On the other hand, the beleaguered Ukrainian interim government, saddled with a legitimacy deficit and struggling to assert its authority across the country, has plenty of reasons to hype the threat of Russian invasion in order to create a unifying sense of national emergency. Might Western leaders be inclined to help them out by dropping a few misleading statements?

It's not an issue that can be definitively settled, but available evidence suggests that – at least for the moment – the Russians are not preparing to attack, nor even mounting a credible threat to do so.

Analysts say the numbers being bandied about by NATO do not jibe with Russian military doctrine. "Any attempt to occupy eastern Ukraine would be far more complicated and on a much greater scale than the operation to secure Crimea was," says Alexander Golts, deputy editor of the liberal Yezhednevny Zhurnal, a leading military expert, and a critic of Putin. "At a very minimum the generals would want 100,000 troops."

Mr. Golts says that what NATO is observing is probably the "vestige" of Russia's big operation earlier this month to take Crimea, which included contingency plans to block any sudden Ukrainian military thrust to relieve the 20,000 Ukrainian military personnel stationed in the territory. "But that's winding down. Those troops are returning to their barracks now," he adds.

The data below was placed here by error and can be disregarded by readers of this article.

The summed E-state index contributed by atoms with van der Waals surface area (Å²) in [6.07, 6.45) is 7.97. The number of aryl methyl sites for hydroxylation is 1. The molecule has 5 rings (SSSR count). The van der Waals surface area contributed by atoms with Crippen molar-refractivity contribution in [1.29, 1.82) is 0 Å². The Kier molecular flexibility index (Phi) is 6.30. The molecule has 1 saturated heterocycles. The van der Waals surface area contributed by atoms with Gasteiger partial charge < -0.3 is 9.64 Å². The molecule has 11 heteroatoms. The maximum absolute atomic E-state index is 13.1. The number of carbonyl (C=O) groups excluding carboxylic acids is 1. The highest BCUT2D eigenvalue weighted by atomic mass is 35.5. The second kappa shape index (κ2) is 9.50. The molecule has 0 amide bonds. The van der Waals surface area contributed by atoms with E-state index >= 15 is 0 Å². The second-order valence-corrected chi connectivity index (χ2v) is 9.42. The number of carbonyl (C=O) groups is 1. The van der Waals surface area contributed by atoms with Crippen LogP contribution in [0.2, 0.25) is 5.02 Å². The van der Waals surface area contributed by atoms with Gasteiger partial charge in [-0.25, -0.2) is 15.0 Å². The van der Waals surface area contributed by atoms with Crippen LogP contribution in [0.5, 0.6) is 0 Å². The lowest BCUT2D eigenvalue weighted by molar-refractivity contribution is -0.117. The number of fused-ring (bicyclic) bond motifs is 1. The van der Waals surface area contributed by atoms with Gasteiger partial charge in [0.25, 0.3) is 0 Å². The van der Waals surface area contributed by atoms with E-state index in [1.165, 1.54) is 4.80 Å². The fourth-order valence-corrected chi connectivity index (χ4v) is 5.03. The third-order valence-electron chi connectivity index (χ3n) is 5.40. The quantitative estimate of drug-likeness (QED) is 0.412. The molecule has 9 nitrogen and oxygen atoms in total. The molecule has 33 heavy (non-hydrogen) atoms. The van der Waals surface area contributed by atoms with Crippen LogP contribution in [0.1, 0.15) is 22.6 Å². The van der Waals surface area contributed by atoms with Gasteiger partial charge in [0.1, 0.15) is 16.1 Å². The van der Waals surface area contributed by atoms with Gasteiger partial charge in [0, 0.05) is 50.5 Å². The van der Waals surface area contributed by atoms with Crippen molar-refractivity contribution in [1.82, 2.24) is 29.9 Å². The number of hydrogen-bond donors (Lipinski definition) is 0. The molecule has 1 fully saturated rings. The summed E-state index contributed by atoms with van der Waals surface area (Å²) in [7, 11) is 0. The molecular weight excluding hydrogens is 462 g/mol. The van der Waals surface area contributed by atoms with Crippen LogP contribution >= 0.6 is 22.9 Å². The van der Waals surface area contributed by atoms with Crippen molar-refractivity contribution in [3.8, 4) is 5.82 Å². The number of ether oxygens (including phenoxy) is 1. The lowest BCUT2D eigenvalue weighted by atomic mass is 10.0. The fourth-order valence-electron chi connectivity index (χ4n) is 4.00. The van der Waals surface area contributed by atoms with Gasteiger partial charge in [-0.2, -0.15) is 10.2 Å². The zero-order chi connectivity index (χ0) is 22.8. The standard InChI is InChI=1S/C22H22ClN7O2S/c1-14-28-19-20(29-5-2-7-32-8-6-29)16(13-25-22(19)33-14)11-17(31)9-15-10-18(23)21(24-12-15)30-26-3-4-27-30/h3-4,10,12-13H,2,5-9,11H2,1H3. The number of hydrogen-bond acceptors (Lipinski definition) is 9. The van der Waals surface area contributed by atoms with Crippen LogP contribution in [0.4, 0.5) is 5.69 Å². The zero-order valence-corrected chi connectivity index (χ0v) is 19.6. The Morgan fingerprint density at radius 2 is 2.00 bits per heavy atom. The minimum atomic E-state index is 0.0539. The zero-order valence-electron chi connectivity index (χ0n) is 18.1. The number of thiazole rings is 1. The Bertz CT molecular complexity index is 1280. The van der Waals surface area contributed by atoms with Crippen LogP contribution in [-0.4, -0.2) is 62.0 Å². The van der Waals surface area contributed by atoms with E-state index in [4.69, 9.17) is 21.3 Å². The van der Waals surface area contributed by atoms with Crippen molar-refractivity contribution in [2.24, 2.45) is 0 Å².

Viktor Litovkin, a military expert with the official ITAR-Tass agency, says the Russian Army is more active than it was a few years ago, and it is not unusual to see troops and equipment moving around the countryside, staging exercises, in any part of Russia these days. "Armies are supposed to exercise, and that's what ours does year round," he says.

Another perspective comes from journalists who've toured Russia's borderland searching for the invasion army, and so far found no sign of it.

An NBC camera crew headed by veteran correspondent Jim Maceda covered 1,000 miles, or almost the full extent of the troubled Russo-Ukrainian frontier last week, often taking to back roads and poking their noses into spaces that might be suitable for hiding an armored division or two. The only troops they reported finding were located in established military bases and doing routine things like "latrine duty" and holding a "wrestling match."